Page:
This is the time of year when NFL rookies are learning about their new lives as professionals.
And Jets rookies have one of the best mentors they could possibly have.
Antonio Cromartie, of course.
Yes, the once-free-spending father of 10 (with eight different women) is now a role model.
“I want to help others learn from what I did wrong,” Cromartie told Bob Glauber of Newsday, in an eye-opening look at how he’s turned his financial ship around. “I tell the young guys, ‘Don’t spend any money the first year and a half of your career.
“You don’t know what will happen after that. You might be released. You might be hurt. Just save your money.”
Cromartie admits he blew through $5 million his first two years in the league, on the usual suspects (cars, jewelry, friends with their hands out).
“Gone. Just gone,” Cromartie said. “I was out of control. I remember [former Chargers teammate] Quentin Jammer used to tell me to slow down, but I couldn’t do it. I just loved spending money.”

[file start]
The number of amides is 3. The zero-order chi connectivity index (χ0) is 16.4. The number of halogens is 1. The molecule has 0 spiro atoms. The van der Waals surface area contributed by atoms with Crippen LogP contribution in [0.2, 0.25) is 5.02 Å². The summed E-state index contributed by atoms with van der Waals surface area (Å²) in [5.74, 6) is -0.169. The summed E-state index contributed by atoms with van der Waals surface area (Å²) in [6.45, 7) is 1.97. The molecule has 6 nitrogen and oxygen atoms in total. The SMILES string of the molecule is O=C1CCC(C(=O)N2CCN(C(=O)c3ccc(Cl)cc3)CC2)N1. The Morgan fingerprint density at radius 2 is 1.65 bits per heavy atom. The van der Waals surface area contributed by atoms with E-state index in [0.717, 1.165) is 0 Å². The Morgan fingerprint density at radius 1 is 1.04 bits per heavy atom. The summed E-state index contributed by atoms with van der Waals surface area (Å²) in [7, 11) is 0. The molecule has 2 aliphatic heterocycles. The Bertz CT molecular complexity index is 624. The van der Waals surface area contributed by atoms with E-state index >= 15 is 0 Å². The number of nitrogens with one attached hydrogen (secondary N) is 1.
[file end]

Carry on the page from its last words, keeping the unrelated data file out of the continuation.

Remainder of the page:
Now, he’s putting his four-year, $32 million contract in the hands of a new financial advisor, and Cromartie is proudly driving a Toyota Prius and bragging about how much he’s saving on gas.
“I can tell a lot of things to a lot of clients, but that doesn’t mean they’ll listen and accept what I say and practice that discipline,” said Jonathan Schwartz, who now handles Cromartie’s money. “[Cro] buys into it. He knows that a professional athlete’s earning period is limited, and that the best form of accumulating wealth is not to spend. His peers will go buy Rolls Royces and Ferraris and diamond jewelry, but 25 years from now, Antonio can still maintain his lifestyle, sit at the beach enjoying a cocktail and say, ‘I’ve earned it.'”
Schwartz said Cromartie’s retirement is now funded until he’d be 100 years old, and the investments should take care of all his children.
It’s a remarkable turnaround, and a remarkable lesson for young players on every team.